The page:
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The aim is to be plastic-free, to see equipment reconditioned and reused, to build public awareness of ecological issues as well as save paper… All around the world libraries are going green.

The book industry is going green, and not just in publishing houses or bookstores. For seven consecutive years, the International Federation of Library Associations and Institutions (IFLA), founded in Edinburgh in 1927, has handed out the “Green Library Award,” sponsored by German publishing house Walter de Gruyter GmbH. 

But what exactly does the term “green library” encompass?  With Singapore’s National Library Board taking the Best Green Library 2022 award, Paris’s Médiathèque de la Canopée La Fontaine was awarded the Best Green Library Project 2022, it involves several aspects. Starting with the quality of the material. The media library located in the very heart of the city has chosen to abandon the use of plastic for protectively covering some of its books (especially those with a short lifespan such as magazines). 

An in-house garden, recycling books and more

The library has also created a “grainothèque”, a seed library housed within a piece of furniture made only from recycled materials, with small envelopes in which visitors can help themselves and deposit their seeds.

The media library has also considered the fate of books that leave the establishment for good, by making sure that the books are given free of charge to associations or recycling companies. It also aims to raise awareness among its visitors: on its website, for example, there is a “green library ideas” tab, with articles explaining in detail the principles of their eco-responsible approach.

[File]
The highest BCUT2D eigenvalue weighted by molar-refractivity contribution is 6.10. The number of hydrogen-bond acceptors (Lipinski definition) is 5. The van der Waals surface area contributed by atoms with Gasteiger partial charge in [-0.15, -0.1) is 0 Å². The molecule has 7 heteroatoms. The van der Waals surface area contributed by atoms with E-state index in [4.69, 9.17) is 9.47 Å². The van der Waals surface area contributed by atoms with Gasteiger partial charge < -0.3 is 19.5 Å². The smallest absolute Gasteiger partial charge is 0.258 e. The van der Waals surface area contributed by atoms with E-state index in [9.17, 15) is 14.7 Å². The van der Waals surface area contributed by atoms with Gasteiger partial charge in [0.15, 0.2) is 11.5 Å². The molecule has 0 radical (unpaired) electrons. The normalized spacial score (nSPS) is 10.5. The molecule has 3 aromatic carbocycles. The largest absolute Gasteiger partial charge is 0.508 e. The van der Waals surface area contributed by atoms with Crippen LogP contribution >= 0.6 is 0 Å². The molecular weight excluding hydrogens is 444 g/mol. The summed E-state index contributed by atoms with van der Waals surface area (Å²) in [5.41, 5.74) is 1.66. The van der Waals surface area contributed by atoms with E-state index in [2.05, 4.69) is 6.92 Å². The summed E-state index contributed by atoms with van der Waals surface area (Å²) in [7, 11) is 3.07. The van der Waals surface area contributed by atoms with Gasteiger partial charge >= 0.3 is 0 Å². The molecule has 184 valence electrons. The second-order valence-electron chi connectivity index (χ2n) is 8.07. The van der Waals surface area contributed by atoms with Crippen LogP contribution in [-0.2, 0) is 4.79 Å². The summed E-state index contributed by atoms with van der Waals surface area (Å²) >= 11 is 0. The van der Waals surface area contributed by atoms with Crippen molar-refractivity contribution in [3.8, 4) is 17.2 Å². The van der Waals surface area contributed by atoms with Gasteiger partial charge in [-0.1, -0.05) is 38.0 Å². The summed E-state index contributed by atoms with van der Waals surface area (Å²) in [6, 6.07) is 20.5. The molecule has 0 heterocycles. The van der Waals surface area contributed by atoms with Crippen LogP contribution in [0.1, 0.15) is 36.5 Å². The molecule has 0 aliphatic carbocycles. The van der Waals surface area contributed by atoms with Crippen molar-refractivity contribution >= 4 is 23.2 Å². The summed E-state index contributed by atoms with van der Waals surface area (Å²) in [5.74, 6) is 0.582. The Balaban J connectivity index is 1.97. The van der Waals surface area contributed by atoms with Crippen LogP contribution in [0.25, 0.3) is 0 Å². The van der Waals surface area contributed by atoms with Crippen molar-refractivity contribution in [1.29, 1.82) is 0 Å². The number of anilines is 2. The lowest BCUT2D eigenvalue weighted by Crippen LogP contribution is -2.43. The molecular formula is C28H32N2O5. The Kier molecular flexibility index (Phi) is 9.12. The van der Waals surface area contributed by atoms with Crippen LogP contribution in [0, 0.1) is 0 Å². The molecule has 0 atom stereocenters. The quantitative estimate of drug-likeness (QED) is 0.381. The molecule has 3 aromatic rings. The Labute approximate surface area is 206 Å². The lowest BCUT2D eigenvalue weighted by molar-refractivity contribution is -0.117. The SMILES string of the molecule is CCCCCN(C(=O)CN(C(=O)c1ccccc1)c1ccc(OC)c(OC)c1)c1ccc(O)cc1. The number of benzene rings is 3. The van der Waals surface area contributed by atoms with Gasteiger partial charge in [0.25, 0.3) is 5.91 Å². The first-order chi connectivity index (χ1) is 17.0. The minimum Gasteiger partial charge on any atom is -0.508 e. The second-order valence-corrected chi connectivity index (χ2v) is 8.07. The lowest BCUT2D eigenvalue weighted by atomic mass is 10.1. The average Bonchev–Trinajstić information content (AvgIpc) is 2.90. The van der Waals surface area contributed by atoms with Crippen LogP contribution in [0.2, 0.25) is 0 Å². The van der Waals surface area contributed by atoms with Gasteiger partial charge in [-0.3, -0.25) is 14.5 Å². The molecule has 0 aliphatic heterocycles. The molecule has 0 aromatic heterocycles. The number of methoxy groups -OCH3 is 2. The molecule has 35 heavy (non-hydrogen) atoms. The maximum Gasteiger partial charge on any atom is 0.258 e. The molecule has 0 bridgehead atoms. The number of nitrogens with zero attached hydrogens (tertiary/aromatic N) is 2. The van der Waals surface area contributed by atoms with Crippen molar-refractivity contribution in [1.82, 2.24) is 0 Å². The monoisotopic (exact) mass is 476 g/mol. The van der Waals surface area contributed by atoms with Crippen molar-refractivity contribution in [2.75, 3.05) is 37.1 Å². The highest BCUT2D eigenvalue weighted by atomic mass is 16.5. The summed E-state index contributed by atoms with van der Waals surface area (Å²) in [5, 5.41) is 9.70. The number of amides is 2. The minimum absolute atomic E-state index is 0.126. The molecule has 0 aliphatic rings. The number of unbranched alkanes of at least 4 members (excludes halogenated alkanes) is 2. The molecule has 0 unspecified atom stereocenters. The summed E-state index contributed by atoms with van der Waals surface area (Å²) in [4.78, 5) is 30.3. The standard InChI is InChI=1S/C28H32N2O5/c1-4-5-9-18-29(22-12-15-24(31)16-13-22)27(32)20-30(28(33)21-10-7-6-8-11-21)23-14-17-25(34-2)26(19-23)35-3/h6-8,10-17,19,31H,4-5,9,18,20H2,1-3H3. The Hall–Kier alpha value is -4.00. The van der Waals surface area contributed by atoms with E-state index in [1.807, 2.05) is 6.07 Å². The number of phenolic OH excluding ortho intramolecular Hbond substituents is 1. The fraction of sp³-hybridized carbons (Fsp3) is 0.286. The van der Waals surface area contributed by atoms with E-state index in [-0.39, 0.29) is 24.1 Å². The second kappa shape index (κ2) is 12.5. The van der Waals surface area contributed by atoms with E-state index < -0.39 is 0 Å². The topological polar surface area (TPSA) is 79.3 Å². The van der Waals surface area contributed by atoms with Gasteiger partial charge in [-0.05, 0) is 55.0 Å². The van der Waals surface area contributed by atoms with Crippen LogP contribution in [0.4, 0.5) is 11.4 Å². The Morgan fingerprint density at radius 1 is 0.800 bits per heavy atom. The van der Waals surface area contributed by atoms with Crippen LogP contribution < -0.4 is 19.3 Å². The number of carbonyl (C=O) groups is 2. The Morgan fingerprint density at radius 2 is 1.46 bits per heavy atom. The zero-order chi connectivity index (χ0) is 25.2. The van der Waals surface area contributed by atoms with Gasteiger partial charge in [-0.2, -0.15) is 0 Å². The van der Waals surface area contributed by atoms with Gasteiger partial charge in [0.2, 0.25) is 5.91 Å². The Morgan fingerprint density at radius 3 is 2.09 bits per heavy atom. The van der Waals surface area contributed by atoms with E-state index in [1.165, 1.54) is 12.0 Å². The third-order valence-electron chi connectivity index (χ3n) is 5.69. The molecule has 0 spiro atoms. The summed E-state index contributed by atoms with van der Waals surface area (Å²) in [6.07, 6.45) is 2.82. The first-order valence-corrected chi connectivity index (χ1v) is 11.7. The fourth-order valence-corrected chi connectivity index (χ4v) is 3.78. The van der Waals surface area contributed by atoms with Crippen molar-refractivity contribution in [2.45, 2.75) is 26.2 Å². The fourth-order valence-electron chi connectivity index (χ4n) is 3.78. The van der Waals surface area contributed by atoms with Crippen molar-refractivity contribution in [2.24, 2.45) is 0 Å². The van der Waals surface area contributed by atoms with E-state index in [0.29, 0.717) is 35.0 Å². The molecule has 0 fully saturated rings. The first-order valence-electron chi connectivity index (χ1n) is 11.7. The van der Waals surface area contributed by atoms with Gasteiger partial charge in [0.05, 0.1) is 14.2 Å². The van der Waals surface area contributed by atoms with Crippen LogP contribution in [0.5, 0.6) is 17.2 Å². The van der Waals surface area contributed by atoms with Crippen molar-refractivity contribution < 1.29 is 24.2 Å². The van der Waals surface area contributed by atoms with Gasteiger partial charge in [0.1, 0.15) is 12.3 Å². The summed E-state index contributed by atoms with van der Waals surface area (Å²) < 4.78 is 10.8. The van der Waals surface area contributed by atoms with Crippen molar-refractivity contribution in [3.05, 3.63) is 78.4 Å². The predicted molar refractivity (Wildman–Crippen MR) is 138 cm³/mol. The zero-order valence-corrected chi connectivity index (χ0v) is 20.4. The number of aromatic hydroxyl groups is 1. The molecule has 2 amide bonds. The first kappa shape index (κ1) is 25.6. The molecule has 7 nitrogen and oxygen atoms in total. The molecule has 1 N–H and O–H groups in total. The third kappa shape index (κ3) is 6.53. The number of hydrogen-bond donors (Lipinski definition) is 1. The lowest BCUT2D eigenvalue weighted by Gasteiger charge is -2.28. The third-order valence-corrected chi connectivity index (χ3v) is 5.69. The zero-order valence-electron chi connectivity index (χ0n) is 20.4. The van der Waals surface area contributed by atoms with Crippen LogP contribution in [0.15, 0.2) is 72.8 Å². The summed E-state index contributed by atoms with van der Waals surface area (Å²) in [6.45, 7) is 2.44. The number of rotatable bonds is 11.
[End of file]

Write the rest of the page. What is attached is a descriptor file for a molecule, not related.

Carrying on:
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Other green libraries around the world

National Library building in Singapore
Singapore’s National Library Board won the Best Green Library 2022 award. (Photo: National Library Singapore)

This year, another French library featured on the IFLA’s longlist: TOURC’H Médiathèque Mouezh ar gallon in France’s Finistère department in the Breton region. It was singled out for its shared garden aimed at developing biodiversity. 

Meanwhile, in the list of finalists for the Green Library Award, a library in Jette, Belgium, was spotted thanks to its Plantotek project, which enables visitors to adopt a plant. The Valente Branch Library in Boston, USA, focuses on the building’s energy consumption and has implemented a whole range of measures to reduce energy expenses: a tank to collect rainwater and flush toilets, geothermal wells, native and drought-resistant plants, etc. 

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